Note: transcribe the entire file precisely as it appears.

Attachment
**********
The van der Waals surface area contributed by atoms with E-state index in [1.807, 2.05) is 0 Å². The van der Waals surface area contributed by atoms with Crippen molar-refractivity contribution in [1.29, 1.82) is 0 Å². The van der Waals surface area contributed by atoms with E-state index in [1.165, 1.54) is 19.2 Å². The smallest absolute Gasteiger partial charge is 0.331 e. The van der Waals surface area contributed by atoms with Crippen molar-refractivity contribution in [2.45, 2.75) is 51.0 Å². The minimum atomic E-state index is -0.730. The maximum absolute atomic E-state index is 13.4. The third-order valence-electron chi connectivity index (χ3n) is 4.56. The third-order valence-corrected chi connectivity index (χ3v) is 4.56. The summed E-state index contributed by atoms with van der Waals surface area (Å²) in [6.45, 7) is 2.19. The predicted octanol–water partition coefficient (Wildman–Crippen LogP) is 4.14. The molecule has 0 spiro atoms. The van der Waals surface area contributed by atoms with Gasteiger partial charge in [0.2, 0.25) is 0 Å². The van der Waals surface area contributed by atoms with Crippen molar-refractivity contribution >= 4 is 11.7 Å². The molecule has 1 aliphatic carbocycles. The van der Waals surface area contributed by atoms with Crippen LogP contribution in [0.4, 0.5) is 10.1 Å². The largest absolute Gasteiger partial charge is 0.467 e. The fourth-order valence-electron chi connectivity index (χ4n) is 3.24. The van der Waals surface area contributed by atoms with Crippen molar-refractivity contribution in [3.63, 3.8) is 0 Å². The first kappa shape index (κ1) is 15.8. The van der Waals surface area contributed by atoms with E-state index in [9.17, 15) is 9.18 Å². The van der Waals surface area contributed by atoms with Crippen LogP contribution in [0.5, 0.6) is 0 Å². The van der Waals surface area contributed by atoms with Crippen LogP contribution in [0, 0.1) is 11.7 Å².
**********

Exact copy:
The van der Waals surface area contributed by atoms with E-state index in [1.807, 2.05) is 0 Å². The van der Waals surface area contributed by atoms with Crippen molar-refractivity contribution in [1.29, 1.82) is 0 Å². The van der Waals surface area contributed by atoms with E-state index in [1.165, 1.54) is 19.2 Å². The smallest absolute Gasteiger partial charge is 0.331 e. The van der Waals surface area contributed by atoms with Crippen molar-refractivity contribution in [2.45, 2.75) is 51.0 Å². The minimum atomic E-state index is -0.730. The maximum absolute atomic E-state index is 13.4. The third-order valence-electron chi connectivity index (χ3n) is 4.56. The third-order valence-corrected chi connectivity index (χ3v) is 4.56. The summed E-state index contributed by atoms with van der Waals surface area (Å²) in [6.45, 7) is 2.19. The predicted octanol–water partition coefficient (Wildman–Crippen LogP) is 4.14. The molecule has 0 spiro atoms. The van der Waals surface area contributed by atoms with Gasteiger partial charge in [0.2, 0.25) is 0 Å². The van der Waals surface area contributed by atoms with Crippen molar-refractivity contribution >= 4 is 11.7 Å². The molecule has 1 aliphatic carbocycles. The van der Waals surface area contributed by atoms with Crippen LogP contribution in [0.4, 0.5) is 10.1 Å². The largest absolute Gasteiger partial charge is 0.467 e. The fourth-order valence-electron chi connectivity index (χ4n) is 3.24. The van der Waals surface area contributed by atoms with Crippen molar-refractivity contribution in [3.63, 3.8) is 0 Å². The first kappa shape index (κ1) is 15.8. The van der Waals surface area contributed by atoms with E-state index in [9.17, 15) is 9.18 Å². The van der Waals surface area contributed by atoms with Crippen LogP contribution in [0.5, 0.6) is 0 Å². The van der Waals surface area contributed by atoms with Crippen LogP contribution in [0, 0.1) is 11.7 Å².